In honor of the latest Ken Burns documentary, Muhammad Ali, which premieres September 19 on PBS, we float like a butterfly to some of the places where the boxer famously stung like a bee.
Cassius Marcellus Clay Jr. was born on January 17, 1942, and grew up in a small house on Grand Avenue in the West End. That house is landmarked, although it’s a flyweight next to the heavyweight Muhammad Ali Center on downtown’s Museum Row.Book Your Flight to Louisville
Just 18 years old, Clay won the gold medal in light heavyweight boxing at the 1960 Summer Olympics. Among all the athletes, his charisma shone through. “He even made friends with the Russians,” noted one reporter.Book Your Flight to Rome
On February 25, 1964, Clay shocked the world by defeating Sonny Liston and becoming the heavyweight champion of the world. “I’m pretty! I shook up the world!” he shouted afterward. He was 22 years old.Book Your Flight to Miami
On March 6, 1964, the head of the Nation of Islam, Elijah Muhammad, gave a radio address in which he bestowed upon Clay, who had recently converted to Islam, the name Muhammad Ali. (The act was partially a power move to ensure the boxer didn’t follow his friend Malcolm X, who had split from the Nation.)Book Your Flight to Chicago
On April 28, 1967, at the old post office in Houston, Ali, who had been drafted, refused to be inducted into the U.S. military. “I don’t have no personal quarrel with those Viet Congs,” he had previously said. He was stripped of his titles and boxing license and sentenced to prison. He would not fight again for three years.Book Your Flight to Houston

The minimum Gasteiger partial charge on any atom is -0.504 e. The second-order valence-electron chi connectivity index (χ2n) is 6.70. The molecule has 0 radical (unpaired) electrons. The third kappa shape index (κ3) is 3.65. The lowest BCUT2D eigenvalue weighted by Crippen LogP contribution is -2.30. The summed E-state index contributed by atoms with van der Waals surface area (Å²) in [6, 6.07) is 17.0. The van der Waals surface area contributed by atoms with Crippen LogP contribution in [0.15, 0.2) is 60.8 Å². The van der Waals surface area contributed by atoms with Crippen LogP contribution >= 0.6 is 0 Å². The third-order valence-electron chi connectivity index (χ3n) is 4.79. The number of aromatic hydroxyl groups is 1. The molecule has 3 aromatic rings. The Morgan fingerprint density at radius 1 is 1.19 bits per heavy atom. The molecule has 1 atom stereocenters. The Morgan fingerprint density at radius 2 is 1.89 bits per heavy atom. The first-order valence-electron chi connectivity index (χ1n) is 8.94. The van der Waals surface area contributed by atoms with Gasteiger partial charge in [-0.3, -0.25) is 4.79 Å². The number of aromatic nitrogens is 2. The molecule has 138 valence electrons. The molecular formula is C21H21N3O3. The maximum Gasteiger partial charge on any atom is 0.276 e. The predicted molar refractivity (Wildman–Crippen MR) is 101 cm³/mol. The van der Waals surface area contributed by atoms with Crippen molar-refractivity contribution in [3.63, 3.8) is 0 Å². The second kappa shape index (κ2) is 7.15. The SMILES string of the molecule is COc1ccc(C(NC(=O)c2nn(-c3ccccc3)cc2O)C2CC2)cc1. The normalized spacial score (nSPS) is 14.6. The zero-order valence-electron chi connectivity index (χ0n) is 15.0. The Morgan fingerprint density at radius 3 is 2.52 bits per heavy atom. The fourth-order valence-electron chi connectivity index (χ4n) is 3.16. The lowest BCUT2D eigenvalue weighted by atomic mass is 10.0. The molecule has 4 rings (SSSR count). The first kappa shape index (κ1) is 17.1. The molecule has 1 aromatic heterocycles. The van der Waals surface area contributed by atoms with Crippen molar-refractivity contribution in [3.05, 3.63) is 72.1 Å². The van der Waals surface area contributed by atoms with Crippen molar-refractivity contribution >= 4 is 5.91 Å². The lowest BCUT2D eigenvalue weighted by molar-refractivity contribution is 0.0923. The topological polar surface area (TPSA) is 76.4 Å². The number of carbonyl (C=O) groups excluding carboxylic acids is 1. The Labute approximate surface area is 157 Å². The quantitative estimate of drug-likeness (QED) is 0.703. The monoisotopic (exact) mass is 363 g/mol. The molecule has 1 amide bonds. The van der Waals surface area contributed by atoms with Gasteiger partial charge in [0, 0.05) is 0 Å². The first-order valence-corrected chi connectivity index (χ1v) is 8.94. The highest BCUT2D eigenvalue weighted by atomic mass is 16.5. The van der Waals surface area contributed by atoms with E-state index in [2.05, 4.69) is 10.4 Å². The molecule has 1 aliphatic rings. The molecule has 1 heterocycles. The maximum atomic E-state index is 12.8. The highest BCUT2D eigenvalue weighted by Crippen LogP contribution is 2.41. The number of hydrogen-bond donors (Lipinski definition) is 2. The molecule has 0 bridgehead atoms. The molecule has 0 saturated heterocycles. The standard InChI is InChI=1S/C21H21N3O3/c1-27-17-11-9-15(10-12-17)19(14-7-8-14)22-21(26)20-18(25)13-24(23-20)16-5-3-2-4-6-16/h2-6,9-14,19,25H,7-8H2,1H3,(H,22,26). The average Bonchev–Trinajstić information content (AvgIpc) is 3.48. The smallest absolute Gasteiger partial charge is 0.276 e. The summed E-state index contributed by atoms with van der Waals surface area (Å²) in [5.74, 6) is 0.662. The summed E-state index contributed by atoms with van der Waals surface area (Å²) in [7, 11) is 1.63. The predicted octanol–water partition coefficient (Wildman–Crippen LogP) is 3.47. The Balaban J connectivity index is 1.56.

On March 8, 1971, Ali lost the “Fight of the Century,” a 15-round unanimous decision, to his greatest rival, Joe Frazier, at Madison Square Garden. In 1974, Ali won their rematch, a 12-round unanimous decision, also at MSG.Book Your Flight to New York City
On October 30, 1974, Ali and George Foreman squared off in perhaps the most famous fight in history, the “Rumble in the Jungle” in what is today the Democratic Republic of the Congo. Ali “rope-a-doped” the champ, Foreman, in the early rounds before knocking him out in the eighth to take the title.
Quezon City, Philippines
On October 1, 1975, Ali and Frazier fought for the third and final time, in the “Thrilla in Manila.” Ali was declared the victor when Frazier didn’t come out for the 15th round. Ali called the bout “the closest thing to dying that I know of.”Book Your Flight to the Philippines
On December 11, 1981, Ali lost his final professional fight, to Trevor Berbick. He finished his pro career with a 56-5 record.Book Your Flight to Nassau
On July 19, 1996, Ali, visibly stricken with Parkinson’s disease, lit the flame during the opening ceremony of the Summer Olympics. An estimated audience of 3.5 billion people watched.Book Your Flight to Atlanta
Next Up: Frequent Flyer: Bonnie Bernstein